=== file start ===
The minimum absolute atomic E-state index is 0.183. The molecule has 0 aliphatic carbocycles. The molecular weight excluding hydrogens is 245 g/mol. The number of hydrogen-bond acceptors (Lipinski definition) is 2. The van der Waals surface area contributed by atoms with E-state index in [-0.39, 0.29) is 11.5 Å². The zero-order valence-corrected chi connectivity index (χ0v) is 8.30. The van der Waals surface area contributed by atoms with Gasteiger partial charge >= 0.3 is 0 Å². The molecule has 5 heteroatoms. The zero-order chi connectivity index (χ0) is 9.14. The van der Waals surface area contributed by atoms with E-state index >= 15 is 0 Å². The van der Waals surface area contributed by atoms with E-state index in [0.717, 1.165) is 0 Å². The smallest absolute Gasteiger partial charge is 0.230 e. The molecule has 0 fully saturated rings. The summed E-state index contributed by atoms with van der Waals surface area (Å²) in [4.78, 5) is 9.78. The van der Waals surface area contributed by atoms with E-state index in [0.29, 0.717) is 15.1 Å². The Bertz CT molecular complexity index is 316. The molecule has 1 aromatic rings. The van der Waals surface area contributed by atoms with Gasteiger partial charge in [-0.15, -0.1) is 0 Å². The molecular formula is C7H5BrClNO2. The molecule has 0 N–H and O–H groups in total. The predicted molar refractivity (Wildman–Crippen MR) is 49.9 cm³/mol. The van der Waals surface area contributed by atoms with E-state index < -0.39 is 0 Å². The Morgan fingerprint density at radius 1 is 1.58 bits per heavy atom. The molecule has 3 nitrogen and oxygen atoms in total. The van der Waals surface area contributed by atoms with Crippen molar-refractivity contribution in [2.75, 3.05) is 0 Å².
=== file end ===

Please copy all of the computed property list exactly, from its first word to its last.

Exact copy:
The minimum absolute atomic E-state index is 0.183. The molecule has 0 aliphatic carbocycles. The molecular weight excluding hydrogens is 245 g/mol. The number of hydrogen-bond acceptors (Lipinski definition) is 2. The van der Waals surface area contributed by atoms with E-state index in [-0.39, 0.29) is 11.5 Å². The zero-order valence-corrected chi connectivity index (χ0v) is 8.30. The van der Waals surface area contributed by atoms with Gasteiger partial charge >= 0.3 is 0 Å². The molecule has 5 heteroatoms. The zero-order chi connectivity index (χ0) is 9.14. The van der Waals surface area contributed by atoms with E-state index >= 15 is 0 Å². The van der Waals surface area contributed by atoms with E-state index in [0.717, 1.165) is 0 Å². The smallest absolute Gasteiger partial charge is 0.230 e. The molecule has 0 fully saturated rings. The summed E-state index contributed by atoms with van der Waals surface area (Å²) in [4.78, 5) is 9.78. The van der Waals surface area contributed by atoms with E-state index in [0.29, 0.717) is 15.1 Å². The Bertz CT molecular complexity index is 316. The molecule has 1 aromatic rings. The van der Waals surface area contributed by atoms with Gasteiger partial charge in [-0.15, -0.1) is 0 Å². The molecular formula is C7H5BrClNO2. The molecule has 0 N–H and O–H groups in total. The predicted molar refractivity (Wildman–Crippen MR) is 49.9 cm³/mol. The van der Waals surface area contributed by atoms with E-state index < -0.39 is 0 Å². The Morgan fingerprint density at radius 1 is 1.58 bits per heavy atom. The molecule has 3 nitrogen and oxygen atoms in total. The van der Waals surface area contributed by atoms with Crippen molar-refractivity contribution in [2.75, 3.05) is 0 Å².